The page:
Here are the key specs of the Apple’s  LISA OS from 1980’s


The Apple Lisa was a personal computer designed at Apple Computer, Inc. during the early 1980s. Officially, “Lisa” stood for “Local Integrated Software Architecture”, but it was also the name of Apple co-founder Steve Jobs’ daughter.

The Lisa project was started at Apple in 1978 and evolved into a project to design a powerful personal computer with a graphical user interface (GUI) that would be targeted toward business customers.

One of the features of the OS was that it came with a protected memory which was enabled by a crude hardware circuit. The OS was an improved version which came in after Apple III SOS operating system failed to have any impact three years prior.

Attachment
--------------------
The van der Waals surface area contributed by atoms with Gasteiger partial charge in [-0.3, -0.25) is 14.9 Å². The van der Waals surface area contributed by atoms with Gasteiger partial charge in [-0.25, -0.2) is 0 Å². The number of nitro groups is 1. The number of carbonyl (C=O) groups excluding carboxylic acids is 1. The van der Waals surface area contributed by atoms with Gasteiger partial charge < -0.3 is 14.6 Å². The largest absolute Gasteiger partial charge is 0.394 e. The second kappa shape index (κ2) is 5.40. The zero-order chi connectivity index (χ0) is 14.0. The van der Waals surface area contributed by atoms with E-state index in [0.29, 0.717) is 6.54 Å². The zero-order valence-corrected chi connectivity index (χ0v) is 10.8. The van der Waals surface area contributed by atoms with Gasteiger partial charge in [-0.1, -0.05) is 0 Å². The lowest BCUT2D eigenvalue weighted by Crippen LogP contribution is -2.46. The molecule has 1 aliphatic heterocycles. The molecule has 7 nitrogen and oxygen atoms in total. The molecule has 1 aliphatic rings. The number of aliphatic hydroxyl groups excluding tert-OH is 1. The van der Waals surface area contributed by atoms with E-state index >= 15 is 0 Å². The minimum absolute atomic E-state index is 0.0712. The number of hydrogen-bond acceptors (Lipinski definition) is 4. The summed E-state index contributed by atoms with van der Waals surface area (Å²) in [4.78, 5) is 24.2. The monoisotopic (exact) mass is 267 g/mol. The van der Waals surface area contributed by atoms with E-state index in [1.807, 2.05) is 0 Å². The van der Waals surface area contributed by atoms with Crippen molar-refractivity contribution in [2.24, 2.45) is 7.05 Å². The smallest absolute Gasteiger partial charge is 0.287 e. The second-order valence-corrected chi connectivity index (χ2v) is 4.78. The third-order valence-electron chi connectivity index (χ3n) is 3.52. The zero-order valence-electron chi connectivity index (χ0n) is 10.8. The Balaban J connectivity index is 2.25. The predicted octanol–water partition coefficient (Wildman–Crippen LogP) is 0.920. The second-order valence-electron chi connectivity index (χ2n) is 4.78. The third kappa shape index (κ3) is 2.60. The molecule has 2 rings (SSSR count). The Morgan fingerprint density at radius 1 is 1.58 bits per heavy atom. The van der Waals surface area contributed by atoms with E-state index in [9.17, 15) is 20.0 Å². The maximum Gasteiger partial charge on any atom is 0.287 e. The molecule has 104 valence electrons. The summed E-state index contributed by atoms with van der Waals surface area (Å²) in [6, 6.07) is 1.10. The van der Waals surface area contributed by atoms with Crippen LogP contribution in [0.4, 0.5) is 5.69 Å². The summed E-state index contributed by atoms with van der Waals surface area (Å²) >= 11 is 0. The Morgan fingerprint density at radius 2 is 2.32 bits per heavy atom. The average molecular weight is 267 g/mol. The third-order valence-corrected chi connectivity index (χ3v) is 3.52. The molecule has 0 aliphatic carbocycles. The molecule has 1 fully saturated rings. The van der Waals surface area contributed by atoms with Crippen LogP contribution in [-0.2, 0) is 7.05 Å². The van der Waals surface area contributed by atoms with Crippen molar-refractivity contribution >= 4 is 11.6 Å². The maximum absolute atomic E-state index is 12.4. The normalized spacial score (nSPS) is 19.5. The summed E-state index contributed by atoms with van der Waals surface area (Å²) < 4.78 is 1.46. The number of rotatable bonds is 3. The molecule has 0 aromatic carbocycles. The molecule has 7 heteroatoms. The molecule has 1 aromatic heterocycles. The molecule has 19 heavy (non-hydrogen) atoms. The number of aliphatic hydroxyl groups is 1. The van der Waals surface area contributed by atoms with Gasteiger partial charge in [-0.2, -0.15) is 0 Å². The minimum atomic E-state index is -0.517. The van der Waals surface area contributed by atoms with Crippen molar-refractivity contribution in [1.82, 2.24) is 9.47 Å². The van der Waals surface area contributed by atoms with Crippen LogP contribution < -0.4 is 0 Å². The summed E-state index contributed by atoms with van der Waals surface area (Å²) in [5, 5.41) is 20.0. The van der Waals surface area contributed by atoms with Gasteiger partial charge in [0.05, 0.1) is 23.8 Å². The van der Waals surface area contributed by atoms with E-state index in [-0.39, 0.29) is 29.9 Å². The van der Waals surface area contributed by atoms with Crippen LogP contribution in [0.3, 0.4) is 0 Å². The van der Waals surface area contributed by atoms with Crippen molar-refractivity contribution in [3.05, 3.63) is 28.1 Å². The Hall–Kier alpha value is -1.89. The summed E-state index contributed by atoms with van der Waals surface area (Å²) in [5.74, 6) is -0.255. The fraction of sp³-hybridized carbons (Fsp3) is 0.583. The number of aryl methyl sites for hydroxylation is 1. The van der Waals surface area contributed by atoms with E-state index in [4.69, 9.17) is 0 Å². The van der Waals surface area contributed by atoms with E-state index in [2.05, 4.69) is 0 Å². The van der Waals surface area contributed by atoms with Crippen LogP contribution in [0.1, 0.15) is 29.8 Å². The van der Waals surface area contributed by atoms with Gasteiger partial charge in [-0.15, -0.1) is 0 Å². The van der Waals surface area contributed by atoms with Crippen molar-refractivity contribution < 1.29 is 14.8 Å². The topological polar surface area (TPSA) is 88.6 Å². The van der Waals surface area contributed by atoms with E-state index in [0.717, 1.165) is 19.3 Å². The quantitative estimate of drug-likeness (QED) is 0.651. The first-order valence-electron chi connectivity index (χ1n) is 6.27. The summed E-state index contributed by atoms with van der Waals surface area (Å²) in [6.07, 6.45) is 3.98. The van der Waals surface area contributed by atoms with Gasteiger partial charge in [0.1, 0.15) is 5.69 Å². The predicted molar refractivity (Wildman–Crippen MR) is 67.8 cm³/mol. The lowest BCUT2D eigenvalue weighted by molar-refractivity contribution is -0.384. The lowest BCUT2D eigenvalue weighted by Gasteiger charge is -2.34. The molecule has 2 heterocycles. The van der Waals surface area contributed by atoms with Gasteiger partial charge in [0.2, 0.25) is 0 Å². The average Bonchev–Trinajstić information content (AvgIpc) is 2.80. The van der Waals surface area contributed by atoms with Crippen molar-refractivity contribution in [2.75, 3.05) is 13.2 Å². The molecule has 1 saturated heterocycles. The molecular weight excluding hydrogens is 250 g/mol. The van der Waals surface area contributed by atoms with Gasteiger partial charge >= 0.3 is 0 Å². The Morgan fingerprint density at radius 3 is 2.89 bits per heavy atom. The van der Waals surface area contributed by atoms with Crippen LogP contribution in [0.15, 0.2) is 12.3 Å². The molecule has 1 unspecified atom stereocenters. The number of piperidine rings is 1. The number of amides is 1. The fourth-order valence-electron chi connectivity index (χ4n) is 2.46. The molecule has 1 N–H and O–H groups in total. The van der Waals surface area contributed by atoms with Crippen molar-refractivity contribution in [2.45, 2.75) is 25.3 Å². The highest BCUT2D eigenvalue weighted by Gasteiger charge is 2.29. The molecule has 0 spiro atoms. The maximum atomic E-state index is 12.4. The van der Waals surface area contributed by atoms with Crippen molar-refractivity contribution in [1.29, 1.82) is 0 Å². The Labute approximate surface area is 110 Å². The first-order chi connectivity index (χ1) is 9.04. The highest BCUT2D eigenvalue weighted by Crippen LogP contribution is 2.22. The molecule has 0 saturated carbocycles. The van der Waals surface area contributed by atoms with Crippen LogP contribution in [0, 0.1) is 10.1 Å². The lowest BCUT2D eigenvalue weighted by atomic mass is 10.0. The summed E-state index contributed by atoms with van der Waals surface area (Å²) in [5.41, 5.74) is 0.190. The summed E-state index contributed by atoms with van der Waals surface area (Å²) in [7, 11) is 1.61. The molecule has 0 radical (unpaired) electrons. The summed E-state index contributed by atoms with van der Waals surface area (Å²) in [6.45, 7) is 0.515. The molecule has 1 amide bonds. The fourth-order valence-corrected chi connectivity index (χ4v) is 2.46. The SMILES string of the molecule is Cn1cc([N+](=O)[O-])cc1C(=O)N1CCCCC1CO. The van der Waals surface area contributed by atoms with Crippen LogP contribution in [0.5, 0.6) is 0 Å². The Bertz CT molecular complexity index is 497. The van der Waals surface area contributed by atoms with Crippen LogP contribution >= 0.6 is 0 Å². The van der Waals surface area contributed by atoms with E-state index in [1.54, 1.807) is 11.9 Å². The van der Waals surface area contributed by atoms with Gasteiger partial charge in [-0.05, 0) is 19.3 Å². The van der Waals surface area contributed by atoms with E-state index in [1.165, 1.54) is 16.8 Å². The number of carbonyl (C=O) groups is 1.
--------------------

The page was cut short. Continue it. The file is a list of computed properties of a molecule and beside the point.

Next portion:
The disk operating system on Lisa organised files in hierarchical directories. File system directories were able to make full use of the GUI “folders” with the Lisa. Lisa OS came with two main user modes: the Lisa Office System and the Workshop.

Lisa Office System was one of the advanced systems at that point of time, and it was renamed as “7/7”. This was done in reference to the seven application programs that the system offered: LisaWrite, LisaCalc, LisaDraw, LisaGraph, LisaProject, LisaList, and LisaTerminal.


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